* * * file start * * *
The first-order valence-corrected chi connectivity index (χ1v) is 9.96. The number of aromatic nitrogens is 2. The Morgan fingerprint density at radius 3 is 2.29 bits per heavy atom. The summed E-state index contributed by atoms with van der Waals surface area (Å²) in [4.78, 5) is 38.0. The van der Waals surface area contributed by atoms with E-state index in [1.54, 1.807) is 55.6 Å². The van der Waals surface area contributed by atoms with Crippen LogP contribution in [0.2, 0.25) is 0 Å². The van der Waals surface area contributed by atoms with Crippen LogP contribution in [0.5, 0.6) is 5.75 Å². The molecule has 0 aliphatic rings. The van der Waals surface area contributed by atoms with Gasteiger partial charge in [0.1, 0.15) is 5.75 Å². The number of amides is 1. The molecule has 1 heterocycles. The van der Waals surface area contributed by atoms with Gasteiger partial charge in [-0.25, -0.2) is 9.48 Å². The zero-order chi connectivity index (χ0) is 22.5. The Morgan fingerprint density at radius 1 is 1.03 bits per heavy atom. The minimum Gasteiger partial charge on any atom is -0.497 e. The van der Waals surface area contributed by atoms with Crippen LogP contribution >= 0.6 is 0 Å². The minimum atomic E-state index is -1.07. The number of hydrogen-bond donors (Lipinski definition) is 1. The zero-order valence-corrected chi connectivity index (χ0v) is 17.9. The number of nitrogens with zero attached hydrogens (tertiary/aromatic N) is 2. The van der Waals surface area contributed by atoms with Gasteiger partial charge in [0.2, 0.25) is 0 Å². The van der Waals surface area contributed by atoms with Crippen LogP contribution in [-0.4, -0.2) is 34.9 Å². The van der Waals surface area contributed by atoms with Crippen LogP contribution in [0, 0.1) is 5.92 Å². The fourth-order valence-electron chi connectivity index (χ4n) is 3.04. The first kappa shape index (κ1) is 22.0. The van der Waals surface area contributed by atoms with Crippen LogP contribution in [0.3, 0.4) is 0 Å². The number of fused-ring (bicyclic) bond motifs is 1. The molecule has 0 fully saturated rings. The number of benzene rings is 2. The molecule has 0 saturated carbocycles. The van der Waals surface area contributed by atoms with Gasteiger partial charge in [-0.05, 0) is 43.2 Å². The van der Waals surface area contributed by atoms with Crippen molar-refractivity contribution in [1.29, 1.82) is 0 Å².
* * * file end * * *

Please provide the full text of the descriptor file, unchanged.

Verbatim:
The first-order valence-corrected chi connectivity index (χ1v) is 9.96. The number of aromatic nitrogens is 2. The Morgan fingerprint density at radius 3 is 2.29 bits per heavy atom. The summed E-state index contributed by atoms with van der Waals surface area (Å²) in [4.78, 5) is 38.0. The van der Waals surface area contributed by atoms with E-state index in [1.54, 1.807) is 55.6 Å². The van der Waals surface area contributed by atoms with Crippen LogP contribution in [0.2, 0.25) is 0 Å². The van der Waals surface area contributed by atoms with Crippen LogP contribution in [0.5, 0.6) is 5.75 Å². The molecule has 0 aliphatic rings. The van der Waals surface area contributed by atoms with Gasteiger partial charge in [0.1, 0.15) is 5.75 Å². The number of amides is 1. The molecule has 1 heterocycles. The van der Waals surface area contributed by atoms with Gasteiger partial charge in [-0.25, -0.2) is 9.48 Å². The zero-order chi connectivity index (χ0) is 22.5. The Morgan fingerprint density at radius 1 is 1.03 bits per heavy atom. The minimum Gasteiger partial charge on any atom is -0.497 e. The van der Waals surface area contributed by atoms with Crippen LogP contribution >= 0.6 is 0 Å². The minimum atomic E-state index is -1.07. The number of hydrogen-bond donors (Lipinski definition) is 1. The zero-order valence-corrected chi connectivity index (χ0v) is 17.9. The number of nitrogens with zero attached hydrogens (tertiary/aromatic N) is 2. The van der Waals surface area contributed by atoms with Gasteiger partial charge in [0.2, 0.25) is 0 Å². The van der Waals surface area contributed by atoms with Crippen LogP contribution in [-0.4, -0.2) is 34.9 Å². The van der Waals surface area contributed by atoms with Crippen LogP contribution in [0, 0.1) is 5.92 Å². The fourth-order valence-electron chi connectivity index (χ4n) is 3.04. The first kappa shape index (κ1) is 22.0. The van der Waals surface area contributed by atoms with Crippen LogP contribution in [0.3, 0.4) is 0 Å². The number of fused-ring (bicyclic) bond motifs is 1. The molecule has 0 fully saturated rings. The number of benzene rings is 2. The molecule has 0 saturated carbocycles. The van der Waals surface area contributed by atoms with Gasteiger partial charge in [-0.05, 0) is 43.2 Å². The van der Waals surface area contributed by atoms with Crippen molar-refractivity contribution in [1.29, 1.82) is 0 Å².